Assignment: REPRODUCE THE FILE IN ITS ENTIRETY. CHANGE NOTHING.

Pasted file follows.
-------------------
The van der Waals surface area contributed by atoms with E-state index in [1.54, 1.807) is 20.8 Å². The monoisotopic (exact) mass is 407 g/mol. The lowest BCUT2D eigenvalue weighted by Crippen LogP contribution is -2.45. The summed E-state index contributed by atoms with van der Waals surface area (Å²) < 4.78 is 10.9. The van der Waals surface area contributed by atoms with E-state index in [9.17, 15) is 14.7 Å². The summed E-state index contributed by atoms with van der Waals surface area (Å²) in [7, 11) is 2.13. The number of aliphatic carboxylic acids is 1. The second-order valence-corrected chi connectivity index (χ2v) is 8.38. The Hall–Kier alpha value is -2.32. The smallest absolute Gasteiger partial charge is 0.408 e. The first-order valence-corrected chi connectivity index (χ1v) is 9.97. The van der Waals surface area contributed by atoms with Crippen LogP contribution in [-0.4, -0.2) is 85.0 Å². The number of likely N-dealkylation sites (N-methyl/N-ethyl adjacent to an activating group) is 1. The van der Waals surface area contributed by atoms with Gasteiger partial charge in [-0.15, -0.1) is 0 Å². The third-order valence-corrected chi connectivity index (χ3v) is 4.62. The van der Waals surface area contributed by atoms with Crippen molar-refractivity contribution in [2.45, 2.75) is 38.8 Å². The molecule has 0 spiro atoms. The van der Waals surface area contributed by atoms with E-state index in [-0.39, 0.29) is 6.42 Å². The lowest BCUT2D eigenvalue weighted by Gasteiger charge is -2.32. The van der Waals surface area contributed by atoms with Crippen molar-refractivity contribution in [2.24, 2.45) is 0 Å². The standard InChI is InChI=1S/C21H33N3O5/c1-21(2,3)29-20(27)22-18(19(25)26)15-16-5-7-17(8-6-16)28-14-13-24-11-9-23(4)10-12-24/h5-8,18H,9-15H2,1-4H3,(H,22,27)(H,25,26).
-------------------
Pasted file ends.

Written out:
The van der Waals surface area contributed by atoms with E-state index in [1.54, 1.807) is 20.8 Å². The monoisotopic (exact) mass is 407 g/mol. The lowest BCUT2D eigenvalue weighted by Crippen LogP contribution is -2.45. The summed E-state index contributed by atoms with van der Waals surface area (Å²) < 4.78 is 10.9. The van der Waals surface area contributed by atoms with E-state index in [9.17, 15) is 14.7 Å². The summed E-state index contributed by atoms with van der Waals surface area (Å²) in [7, 11) is 2.13. The number of aliphatic carboxylic acids is 1. The second-order valence-corrected chi connectivity index (χ2v) is 8.38. The Hall–Kier alpha value is -2.32. The smallest absolute Gasteiger partial charge is 0.408 e. The first-order valence-corrected chi connectivity index (χ1v) is 9.97. The van der Waals surface area contributed by atoms with Crippen LogP contribution in [-0.4, -0.2) is 85.0 Å². The number of likely N-dealkylation sites (N-methyl/N-ethyl adjacent to an activating group) is 1. The van der Waals surface area contributed by atoms with Gasteiger partial charge in [-0.15, -0.1) is 0 Å². The third-order valence-corrected chi connectivity index (χ3v) is 4.62. The van der Waals surface area contributed by atoms with Crippen molar-refractivity contribution in [2.45, 2.75) is 38.8 Å². The molecule has 0 spiro atoms. The van der Waals surface area contributed by atoms with E-state index in [-0.39, 0.29) is 6.42 Å². The lowest BCUT2D eigenvalue weighted by Gasteiger charge is -2.32. The van der Waals surface area contributed by atoms with Crippen molar-refractivity contribution in [2.24, 2.45) is 0 Å². The standard InChI is InChI=1S/C21H33N3O5/c1-21(2,3)29-20(27)22-18(19(25)26)15-16-5-7-17(8-6-16)28-14-13-24-11-9-23(4)10-12-24/h5-8,18H,9-15H2,1-4H3,(H,22,27)(H,25,26).